Finding an equation to solve for the velocity of a swimmer crossing a river [closed] Where $\theta=45^\circ$, $d_1=200\:\mathrm{m}$, and $d_2=150\:\mathrm{m}$. I do not know how to combine the following equations: \begin{align} t&=\frac{d_1}{v_s\cos(45^\circ)}\\ t&=\frac{d_2}{v_r-v_s \sin(45^\circ)} \end{align} Now these equation are equal to each other, but I do not know how to combine them to create an equation that solves for $v_s$. What is the process to find this equation?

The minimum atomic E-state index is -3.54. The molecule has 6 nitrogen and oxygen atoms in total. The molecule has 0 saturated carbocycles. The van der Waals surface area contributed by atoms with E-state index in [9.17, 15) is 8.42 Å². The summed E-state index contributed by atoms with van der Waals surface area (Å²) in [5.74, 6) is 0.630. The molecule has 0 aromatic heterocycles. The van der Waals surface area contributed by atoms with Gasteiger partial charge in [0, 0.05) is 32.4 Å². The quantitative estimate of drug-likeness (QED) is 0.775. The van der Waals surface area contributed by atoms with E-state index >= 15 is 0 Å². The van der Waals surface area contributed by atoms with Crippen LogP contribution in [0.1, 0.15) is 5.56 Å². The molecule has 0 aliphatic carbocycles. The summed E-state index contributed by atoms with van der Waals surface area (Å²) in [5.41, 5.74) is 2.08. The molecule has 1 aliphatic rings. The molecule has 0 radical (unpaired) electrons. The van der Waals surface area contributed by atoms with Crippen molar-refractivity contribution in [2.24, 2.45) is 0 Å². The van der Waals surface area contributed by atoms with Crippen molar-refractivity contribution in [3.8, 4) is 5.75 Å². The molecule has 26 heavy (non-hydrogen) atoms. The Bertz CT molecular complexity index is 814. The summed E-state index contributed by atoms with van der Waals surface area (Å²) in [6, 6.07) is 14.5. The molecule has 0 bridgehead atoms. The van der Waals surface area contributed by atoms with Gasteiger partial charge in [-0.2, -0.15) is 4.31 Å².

closed as off-topic by Brandon Enright, Abhimanyu Pallavi Sudhir, jinawee, John Rennie, DilatonMar 2 '14 at 10:10

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You just have to consider that t is the time to reach B, which satisfies both equations: $$t=\frac{d_1}{v_s.cos(45°)}=\frac{d_2}{v_r-v_s.sin(45°)}$$ $$\Leftrightarrow d_2.v_s.cos(45°)=d_1.(v_r-v_s.sin(45°))$$ $$\Leftrightarrow v_s.(d_2.cos(45°)+d_1.(sin(45)))=d_1.v_r$$ $$\Leftrightarrow v_s=\frac{d_1.v_r}{d_2.cos(45°)+d_1.(sin(45))}$$